You report that Prime Minister Liz Truss and chancellor Kwasi Kwarteng are preparing to launch a last-ditch charm offensive to persuade Japan’s SoftBank to list the British tech company Arm in the UK (Report, September 16). Why are they doing this, given both are fervent supporters of “free” markets?
According to your correspondents, a dual UK-US listing “would be viewed as a vote of confidence in the London stock market and would enable
UK-focused investors and pension funds to invest in what is viewed as one of Britain’s biggest tech success stories”.
This second point clearly illustrates the absolute dominance of benchmarking among those institutions, a practice roundly criticized by John Kay in his 2012 “Review of UK Equity Markets and Long-Term Decision Making”. Among its key points was the need to focus on absolute not relative return, so “risk” is not tracking error relative to a benchmark; and portfolios should be differentiated from benchmark indices.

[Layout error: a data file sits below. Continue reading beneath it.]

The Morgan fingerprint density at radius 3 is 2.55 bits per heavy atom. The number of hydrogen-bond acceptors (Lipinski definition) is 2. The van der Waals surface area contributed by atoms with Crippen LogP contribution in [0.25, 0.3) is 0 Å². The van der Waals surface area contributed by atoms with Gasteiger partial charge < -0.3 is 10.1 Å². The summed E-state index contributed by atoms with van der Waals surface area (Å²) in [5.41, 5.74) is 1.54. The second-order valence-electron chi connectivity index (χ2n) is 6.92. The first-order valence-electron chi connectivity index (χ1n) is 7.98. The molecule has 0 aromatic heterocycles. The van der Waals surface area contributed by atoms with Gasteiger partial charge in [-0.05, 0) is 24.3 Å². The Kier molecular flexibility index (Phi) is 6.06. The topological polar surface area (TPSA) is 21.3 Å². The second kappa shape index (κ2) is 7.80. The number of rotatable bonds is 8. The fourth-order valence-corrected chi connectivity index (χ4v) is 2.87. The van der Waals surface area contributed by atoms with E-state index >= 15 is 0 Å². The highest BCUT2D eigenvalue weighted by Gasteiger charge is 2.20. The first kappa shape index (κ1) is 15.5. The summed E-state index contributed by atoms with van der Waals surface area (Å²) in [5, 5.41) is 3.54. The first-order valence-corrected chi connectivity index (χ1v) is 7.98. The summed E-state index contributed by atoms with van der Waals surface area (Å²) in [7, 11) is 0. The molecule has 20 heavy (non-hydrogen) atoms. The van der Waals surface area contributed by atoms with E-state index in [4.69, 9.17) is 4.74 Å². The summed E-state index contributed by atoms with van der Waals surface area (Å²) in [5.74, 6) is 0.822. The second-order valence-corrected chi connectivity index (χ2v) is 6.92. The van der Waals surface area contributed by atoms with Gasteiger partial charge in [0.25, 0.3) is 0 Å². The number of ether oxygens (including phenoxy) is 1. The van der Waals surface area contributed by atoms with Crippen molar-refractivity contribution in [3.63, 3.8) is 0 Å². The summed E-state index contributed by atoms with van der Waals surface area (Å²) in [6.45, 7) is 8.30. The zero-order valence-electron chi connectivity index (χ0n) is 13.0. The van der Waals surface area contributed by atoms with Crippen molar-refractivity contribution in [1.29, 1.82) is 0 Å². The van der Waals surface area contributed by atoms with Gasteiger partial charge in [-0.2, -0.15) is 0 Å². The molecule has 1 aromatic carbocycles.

It may well be the case that the new UK government “saw the chance to win at least part of SoftBank’s flotation as a ‘big and quick win’ to show it was serious about the future of the City” but such an initiative is not based on sound investment principles, nor is it consistent with the declared beliefs of Truss and Kwarteng.
Kingswood, Surrey, UK